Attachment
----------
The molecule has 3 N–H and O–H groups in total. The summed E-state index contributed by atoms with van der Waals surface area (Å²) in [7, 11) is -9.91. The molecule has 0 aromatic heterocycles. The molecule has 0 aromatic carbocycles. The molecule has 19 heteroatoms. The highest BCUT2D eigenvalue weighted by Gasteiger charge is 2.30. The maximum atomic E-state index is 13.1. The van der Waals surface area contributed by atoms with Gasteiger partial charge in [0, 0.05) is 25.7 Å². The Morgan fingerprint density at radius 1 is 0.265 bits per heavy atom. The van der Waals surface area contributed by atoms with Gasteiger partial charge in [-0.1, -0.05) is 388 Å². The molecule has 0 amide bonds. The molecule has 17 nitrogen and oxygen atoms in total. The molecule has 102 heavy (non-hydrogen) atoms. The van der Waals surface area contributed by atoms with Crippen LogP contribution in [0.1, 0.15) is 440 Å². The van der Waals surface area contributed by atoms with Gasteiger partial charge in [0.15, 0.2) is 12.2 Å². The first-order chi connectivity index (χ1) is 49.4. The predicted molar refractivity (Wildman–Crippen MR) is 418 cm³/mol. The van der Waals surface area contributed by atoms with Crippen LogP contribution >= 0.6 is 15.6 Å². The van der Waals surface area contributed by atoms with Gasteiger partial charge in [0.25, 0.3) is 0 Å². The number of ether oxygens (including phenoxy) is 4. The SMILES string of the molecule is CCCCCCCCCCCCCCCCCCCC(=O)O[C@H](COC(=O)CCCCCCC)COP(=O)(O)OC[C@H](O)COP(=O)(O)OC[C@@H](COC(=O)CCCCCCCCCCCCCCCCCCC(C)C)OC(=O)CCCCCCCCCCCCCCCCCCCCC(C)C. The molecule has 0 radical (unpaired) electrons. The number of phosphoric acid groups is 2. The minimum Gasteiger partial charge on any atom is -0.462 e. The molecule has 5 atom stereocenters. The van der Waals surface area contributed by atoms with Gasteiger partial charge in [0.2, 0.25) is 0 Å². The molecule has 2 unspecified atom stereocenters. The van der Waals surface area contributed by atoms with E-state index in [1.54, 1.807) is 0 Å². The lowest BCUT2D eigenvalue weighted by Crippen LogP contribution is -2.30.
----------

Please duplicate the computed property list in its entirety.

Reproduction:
The molecule has 3 N–H and O–H groups in total. The summed E-state index contributed by atoms with van der Waals surface area (Å²) in [7, 11) is -9.91. The molecule has 0 aromatic heterocycles. The molecule has 0 aromatic carbocycles. The molecule has 19 heteroatoms. The highest BCUT2D eigenvalue weighted by Gasteiger charge is 2.30. The maximum atomic E-state index is 13.1. The van der Waals surface area contributed by atoms with Gasteiger partial charge in [0, 0.05) is 25.7 Å². The Morgan fingerprint density at radius 1 is 0.265 bits per heavy atom. The van der Waals surface area contributed by atoms with Gasteiger partial charge in [-0.1, -0.05) is 388 Å². The molecule has 0 amide bonds. The molecule has 17 nitrogen and oxygen atoms in total. The molecule has 102 heavy (non-hydrogen) atoms. The van der Waals surface area contributed by atoms with Crippen LogP contribution in [0.1, 0.15) is 440 Å². The van der Waals surface area contributed by atoms with Gasteiger partial charge in [0.15, 0.2) is 12.2 Å². The first-order chi connectivity index (χ1) is 49.4. The predicted molar refractivity (Wildman–Crippen MR) is 418 cm³/mol. The van der Waals surface area contributed by atoms with Crippen LogP contribution >= 0.6 is 15.6 Å². The van der Waals surface area contributed by atoms with Gasteiger partial charge in [0.25, 0.3) is 0 Å². The number of ether oxygens (including phenoxy) is 4. The SMILES string of the molecule is CCCCCCCCCCCCCCCCCCCC(=O)O[C@H](COC(=O)CCCCCCC)COP(=O)(O)OC[C@H](O)COP(=O)(O)OC[C@@H](COC(=O)CCCCCCCCCCCCCCCCCCC(C)C)OC(=O)CCCCCCCCCCCCCCCCCCCCC(C)C. The molecule has 0 radical (unpaired) electrons. The number of phosphoric acid groups is 2. The minimum Gasteiger partial charge on any atom is -0.462 e. The molecule has 5 atom stereocenters. The van der Waals surface area contributed by atoms with Gasteiger partial charge in [0.2, 0.25) is 0 Å². The molecule has 2 unspecified atom stereocenters. The van der Waals surface area contributed by atoms with E-state index in [1.54, 1.807) is 0 Å². The lowest BCUT2D eigenvalue weighted by Crippen LogP contribution is -2.30.